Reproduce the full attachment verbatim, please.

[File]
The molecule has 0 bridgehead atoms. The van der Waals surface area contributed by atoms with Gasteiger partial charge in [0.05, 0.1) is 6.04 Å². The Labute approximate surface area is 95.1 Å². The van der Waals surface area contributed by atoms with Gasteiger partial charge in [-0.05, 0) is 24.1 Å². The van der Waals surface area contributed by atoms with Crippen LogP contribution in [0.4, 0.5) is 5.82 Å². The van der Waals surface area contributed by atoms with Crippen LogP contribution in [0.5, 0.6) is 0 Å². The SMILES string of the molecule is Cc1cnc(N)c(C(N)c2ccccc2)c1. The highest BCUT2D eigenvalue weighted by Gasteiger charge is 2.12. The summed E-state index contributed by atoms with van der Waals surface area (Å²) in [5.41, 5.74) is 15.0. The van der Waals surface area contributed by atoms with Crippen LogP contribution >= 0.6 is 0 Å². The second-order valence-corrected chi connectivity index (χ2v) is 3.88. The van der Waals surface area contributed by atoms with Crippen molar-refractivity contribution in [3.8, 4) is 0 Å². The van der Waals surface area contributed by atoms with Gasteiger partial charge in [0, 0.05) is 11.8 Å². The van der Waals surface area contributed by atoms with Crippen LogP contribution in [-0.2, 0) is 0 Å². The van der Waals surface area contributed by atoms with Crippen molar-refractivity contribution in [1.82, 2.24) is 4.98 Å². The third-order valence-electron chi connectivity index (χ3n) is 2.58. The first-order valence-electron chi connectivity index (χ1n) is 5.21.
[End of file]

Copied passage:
The molecule has 0 bridgehead atoms. The van der Waals surface area contributed by atoms with Gasteiger partial charge in [0.05, 0.1) is 6.04 Å². The Labute approximate surface area is 95.1 Å². The van der Waals surface area contributed by atoms with Gasteiger partial charge in [-0.05, 0) is 24.1 Å². The van der Waals surface area contributed by atoms with Crippen LogP contribution in [0.4, 0.5) is 5.82 Å². The van der Waals surface area contributed by atoms with Crippen LogP contribution in [0.5, 0.6) is 0 Å². The SMILES string of the molecule is Cc1cnc(N)c(C(N)c2ccccc2)c1. The highest BCUT2D eigenvalue weighted by Gasteiger charge is 2.12. The summed E-state index contributed by atoms with van der Waals surface area (Å²) in [5.41, 5.74) is 15.0. The van der Waals surface area contributed by atoms with Crippen LogP contribution >= 0.6 is 0 Å². The second-order valence-corrected chi connectivity index (χ2v) is 3.88. The van der Waals surface area contributed by atoms with Crippen molar-refractivity contribution in [3.8, 4) is 0 Å². The van der Waals surface area contributed by atoms with Gasteiger partial charge in [0, 0.05) is 11.8 Å². The van der Waals surface area contributed by atoms with Crippen LogP contribution in [-0.2, 0) is 0 Å². The van der Waals surface area contributed by atoms with Crippen molar-refractivity contribution in [1.82, 2.24) is 4.98 Å². The third-order valence-electron chi connectivity index (χ3n) is 2.58. The first-order valence-electron chi connectivity index (χ1n) is 5.21.